Keeping CAD under check

While announcing the cut in repo rates by 0.25 per cent and cut in cash reserve rates by 0.25 per cent, the (RBI) governor flagged the widening current account deficit (CAD) as a major risk, especially in the context of slowing growth and high fiscal deficit. He said “financing the with increasingly risky and volatile flows increases the economy’s vulnerability to sudden shifts in risk appetite and liquidity preference, potentially threatening macroeconomic and exchange rate stability”.

Addressing a press conference, the governor expressed concern about the quality of CAD. “If we had high CAD because we were importing capital goods, that would be okay. If CAD is high because we are importing a lot of diesel when demand is not price-elastic and if we are importing a lot of gold, that is a concern,” he said.

The anxiety of the RBI governor drew a number of questions on managing the CAD in the press conference as well as his teleconference with researchers and analysts. Strangely, in all his responses to questions, one could get to hear very little about reviving exports. He affirmed that the RBI policy on exchange rates continues to be one of intervening to curb excessive volatility and no more. That policy is a source of worry for many renowned analysts.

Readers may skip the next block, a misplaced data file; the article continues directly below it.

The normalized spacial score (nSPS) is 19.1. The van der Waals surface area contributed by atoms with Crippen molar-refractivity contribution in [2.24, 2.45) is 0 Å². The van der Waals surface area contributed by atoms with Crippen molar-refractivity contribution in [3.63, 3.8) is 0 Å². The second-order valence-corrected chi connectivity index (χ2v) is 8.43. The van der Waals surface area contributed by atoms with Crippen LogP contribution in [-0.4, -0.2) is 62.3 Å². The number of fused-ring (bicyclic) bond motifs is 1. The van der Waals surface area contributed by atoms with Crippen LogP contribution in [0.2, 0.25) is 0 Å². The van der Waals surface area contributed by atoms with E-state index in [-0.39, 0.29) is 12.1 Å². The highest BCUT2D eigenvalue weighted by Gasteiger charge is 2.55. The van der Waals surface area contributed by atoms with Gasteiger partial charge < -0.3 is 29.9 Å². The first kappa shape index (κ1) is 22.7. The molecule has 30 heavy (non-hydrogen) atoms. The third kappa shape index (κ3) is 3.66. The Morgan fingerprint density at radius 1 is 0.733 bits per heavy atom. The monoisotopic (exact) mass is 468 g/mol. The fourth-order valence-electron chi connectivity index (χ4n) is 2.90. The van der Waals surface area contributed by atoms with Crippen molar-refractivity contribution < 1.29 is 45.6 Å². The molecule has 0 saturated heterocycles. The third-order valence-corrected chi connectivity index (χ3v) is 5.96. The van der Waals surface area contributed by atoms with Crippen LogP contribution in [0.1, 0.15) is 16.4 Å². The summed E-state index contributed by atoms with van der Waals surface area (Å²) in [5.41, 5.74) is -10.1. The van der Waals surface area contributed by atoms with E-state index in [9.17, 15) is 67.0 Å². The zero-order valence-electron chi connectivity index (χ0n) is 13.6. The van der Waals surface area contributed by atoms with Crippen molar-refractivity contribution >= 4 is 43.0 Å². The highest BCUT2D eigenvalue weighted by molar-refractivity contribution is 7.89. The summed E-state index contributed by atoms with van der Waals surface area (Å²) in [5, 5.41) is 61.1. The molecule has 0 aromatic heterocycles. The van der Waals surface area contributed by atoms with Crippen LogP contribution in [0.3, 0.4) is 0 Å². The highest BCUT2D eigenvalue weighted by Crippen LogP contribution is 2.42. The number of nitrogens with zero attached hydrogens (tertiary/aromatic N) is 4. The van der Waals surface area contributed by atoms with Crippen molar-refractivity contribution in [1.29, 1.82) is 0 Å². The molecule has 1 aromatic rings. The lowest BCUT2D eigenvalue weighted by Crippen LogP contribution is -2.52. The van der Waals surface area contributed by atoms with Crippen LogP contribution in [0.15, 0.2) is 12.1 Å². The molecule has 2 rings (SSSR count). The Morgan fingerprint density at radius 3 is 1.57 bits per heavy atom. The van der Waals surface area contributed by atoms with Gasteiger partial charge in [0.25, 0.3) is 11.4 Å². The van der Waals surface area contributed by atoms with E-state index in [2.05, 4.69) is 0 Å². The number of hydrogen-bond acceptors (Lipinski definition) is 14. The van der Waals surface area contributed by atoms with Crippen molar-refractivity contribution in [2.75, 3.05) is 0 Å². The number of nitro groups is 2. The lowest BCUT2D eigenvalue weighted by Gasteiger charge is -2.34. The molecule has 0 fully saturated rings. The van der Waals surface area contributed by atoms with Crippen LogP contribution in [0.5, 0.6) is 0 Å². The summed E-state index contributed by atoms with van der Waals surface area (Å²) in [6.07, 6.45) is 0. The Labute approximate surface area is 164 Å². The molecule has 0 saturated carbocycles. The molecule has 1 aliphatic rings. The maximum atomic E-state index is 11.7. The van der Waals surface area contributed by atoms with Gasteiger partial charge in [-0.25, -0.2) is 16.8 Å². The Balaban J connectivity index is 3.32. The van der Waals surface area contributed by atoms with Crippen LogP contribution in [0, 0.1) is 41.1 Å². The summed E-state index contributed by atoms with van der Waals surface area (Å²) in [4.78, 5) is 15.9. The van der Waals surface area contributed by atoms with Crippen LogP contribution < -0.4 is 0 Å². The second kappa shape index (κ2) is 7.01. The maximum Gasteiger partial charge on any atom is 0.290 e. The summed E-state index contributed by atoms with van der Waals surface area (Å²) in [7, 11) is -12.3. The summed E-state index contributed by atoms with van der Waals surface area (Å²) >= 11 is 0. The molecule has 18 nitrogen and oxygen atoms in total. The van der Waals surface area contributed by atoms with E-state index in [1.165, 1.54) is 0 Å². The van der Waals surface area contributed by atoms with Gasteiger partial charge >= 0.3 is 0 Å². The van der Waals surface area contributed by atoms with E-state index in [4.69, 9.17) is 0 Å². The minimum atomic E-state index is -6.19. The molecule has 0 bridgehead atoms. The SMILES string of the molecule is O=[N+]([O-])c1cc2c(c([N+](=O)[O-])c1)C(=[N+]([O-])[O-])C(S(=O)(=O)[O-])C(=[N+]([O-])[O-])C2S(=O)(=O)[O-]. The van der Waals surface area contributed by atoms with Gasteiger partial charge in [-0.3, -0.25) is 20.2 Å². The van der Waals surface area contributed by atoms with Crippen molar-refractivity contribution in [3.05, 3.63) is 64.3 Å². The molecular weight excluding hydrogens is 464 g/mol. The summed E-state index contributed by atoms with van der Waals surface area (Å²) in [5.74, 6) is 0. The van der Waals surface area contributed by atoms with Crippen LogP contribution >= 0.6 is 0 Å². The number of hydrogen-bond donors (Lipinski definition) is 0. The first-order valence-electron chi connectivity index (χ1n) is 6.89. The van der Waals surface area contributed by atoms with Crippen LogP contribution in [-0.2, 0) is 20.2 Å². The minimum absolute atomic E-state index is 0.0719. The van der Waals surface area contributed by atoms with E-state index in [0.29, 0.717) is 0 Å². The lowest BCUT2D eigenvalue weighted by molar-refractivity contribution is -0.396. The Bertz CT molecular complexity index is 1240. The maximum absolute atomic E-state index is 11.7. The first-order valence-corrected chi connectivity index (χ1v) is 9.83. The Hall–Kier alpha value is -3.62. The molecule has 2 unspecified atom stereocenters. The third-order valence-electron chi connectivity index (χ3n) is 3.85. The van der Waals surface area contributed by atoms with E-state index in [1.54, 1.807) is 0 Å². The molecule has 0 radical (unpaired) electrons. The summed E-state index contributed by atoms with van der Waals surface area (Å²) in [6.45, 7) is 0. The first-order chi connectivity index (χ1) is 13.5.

S S Tarapore, former deputy governor of RBI, says the exchange rate policy is increasingly being questioned. With the inflation rate persistently above that in the major industrial countries, the rupee is clearly overvalued. Adjusting for inflation rate differentials, the present nominal dollar-rupee rate of around $1=Rs 54 should be closer to $1=Rs 70. But our macho spirits want an appreciation of the rupee, which goes against fundamentals,” he says. He warns the external debt is now higher than the forex reserves, and short-term debt, on a residual maturity basis in June 2012, was as high as 43 per cent of total external debt.

“A CAD which can be easily financed in one period can become difficult to manage in another. The exodus of capital can be very sudden and large when the international community loses confidence in India,” Tarapore cautions. A V Rajwade, an eminent expert in foreign exchange matters, has long argued that our overvalued exchange rate not only affects the current account directly, but also the savings: Investment imbalance by reducing savings besides impacting export competitiveness and employment levels adversely. He has also estimated that taking 2001-02 as the base, the wholesale price index in India and the consumer price index in the US as measures of inflation, the nominal rate needed to be somewhere close to Rs 70 per dollar by the end of March 2012, for the real rate to be where it was 10 years ago.